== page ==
How To Give Your Manager Feedback: 5 Tips

We get it. It can be awkward to give your manager feedback. On the one hand, you can be like “hey, I’m just an employee, I don’t really know what I’m talking about, you’re the person in charge of my paycheck and I don’t want to offend you.” But on the other hand, your manager is like “hey, I’m the boss, I want to improve my management style and make your life at work better” – which is great. However, if you do say something and you’re not careful, you could come off as being naive, rude or even worse – a suck-up. On the flip side, if you don’t say anything, you’re running the risk of becoming known as a mute doormat. It all adds up to a weird power dynamic where you don’t really know what to say or how to say it. 

It’s a minefield. 

But hey, if you can navigate it – it could be a really big win-win-win situation for you, your manager and even your company. So let’s dive into some things to consider before you start sharing your thoughts.

Think about your relationship before you give your manager feedback

It’s important to be honest and open with the feedback you give your manager, but it’s also important to be mindful of your relationship with your manager. If you have a good rapport and trust each other, you might feel more comfortable sharing more candid feedback. If you don’t feel as close or if you’re not sure how your manager will react, you might want to be more measured in your comments. Start slow, and build up. 

Understand the culture of your organization

Every company is different when it comes to how open and receptive they are to feedback. Some organizations encourage employees to speak up and share their thoughts, while others are more hierarchical and discourage employees from challenging their superiors. It’s important to understand the culture of your organization – the real culture, not just what they say the culture is – and how your feedback will be received. 

How to structure your feedback

If you do decide to share feedback with your manager, it’s helpful to have a clear and structured approach. You might want to consider using the “SBI” approach – Situation, Behavior, Impact – to help structure your feedback. This involves describing the situation, the specific behavior that was problematic or could be improved, and the impact that this had on you or the team. By using this approach, you can provide specific, actionable feedback that your manager can use to make improvements.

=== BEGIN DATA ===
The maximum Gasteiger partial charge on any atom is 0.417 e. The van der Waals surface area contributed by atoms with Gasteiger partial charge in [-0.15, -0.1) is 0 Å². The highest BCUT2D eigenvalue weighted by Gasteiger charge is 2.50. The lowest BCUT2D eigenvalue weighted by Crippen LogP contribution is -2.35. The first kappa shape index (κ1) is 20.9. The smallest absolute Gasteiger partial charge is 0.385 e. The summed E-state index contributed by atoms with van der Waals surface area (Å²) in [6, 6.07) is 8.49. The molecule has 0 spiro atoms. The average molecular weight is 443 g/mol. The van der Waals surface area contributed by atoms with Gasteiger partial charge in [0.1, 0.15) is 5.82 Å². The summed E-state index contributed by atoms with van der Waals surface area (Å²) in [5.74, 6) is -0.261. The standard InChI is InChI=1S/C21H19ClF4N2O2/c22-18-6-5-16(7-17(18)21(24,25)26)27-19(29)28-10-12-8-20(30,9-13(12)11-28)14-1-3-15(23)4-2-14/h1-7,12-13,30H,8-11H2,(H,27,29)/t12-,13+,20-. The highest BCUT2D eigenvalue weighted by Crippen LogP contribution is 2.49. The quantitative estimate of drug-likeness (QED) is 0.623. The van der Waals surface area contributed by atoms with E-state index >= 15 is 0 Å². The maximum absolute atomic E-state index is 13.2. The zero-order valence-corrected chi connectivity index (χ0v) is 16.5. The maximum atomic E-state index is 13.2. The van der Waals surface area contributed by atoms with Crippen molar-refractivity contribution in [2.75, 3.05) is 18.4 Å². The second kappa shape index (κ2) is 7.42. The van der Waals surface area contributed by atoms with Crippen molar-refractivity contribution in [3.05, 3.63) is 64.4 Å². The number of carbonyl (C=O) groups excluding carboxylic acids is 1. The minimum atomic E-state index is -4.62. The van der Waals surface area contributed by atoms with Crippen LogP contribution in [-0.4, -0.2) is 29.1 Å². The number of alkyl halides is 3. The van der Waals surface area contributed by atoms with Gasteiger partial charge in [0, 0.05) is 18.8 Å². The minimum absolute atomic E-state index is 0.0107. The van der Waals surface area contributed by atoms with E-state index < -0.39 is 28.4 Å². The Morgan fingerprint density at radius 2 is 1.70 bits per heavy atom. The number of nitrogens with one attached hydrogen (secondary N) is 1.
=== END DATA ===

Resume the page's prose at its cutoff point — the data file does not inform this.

Remember the benefit of sharing feedback

While it can be intimidating to share feedback with your manager, it’s important to remember that it’s a valuable opportunity to help improve the team and the organization. When it comes to sharing ideas, the old adage ‘there’s no such thing as a bad idea’ is not necessarily the right mindset to have. If you’re new to sharing ideas, it can be helpful to consider ideas that are within your scope of influence. For instance, if you’re in sales, it might make sense to suggest something related to sales, rather than commenting on how the engineering team are doing their work. 

How to give feedback

With all this in mind, the best way to actually deliver the feedback to your manager is via a video response. Not only will this ensure that your tone of voice is communicated accurately, but your manager will be able to see your expression and emotion, which will help avoid any costly miscommunications.

The easiest way to provide asynchronous video feedback is using Re-View. Simply have your manager send you their questions via Re-View, then easily answer them with a video response on any device.

What’s the summary of how to give your manager feedback?

Overall, it’s important to be thoughtful and respectful when sharing feedback with your manager. It’s all about finding that sweet spot where you’re being honest, but taking into consideration other important things so as to avoid coming across as a blockhead. 

By taking the time to consider your relationship, the culture of your organization, and how to best structure your comments, you can help create a more open and collaborative work environment and improve the effectiveness of your check-ins, while strengthening your relationship with your manager.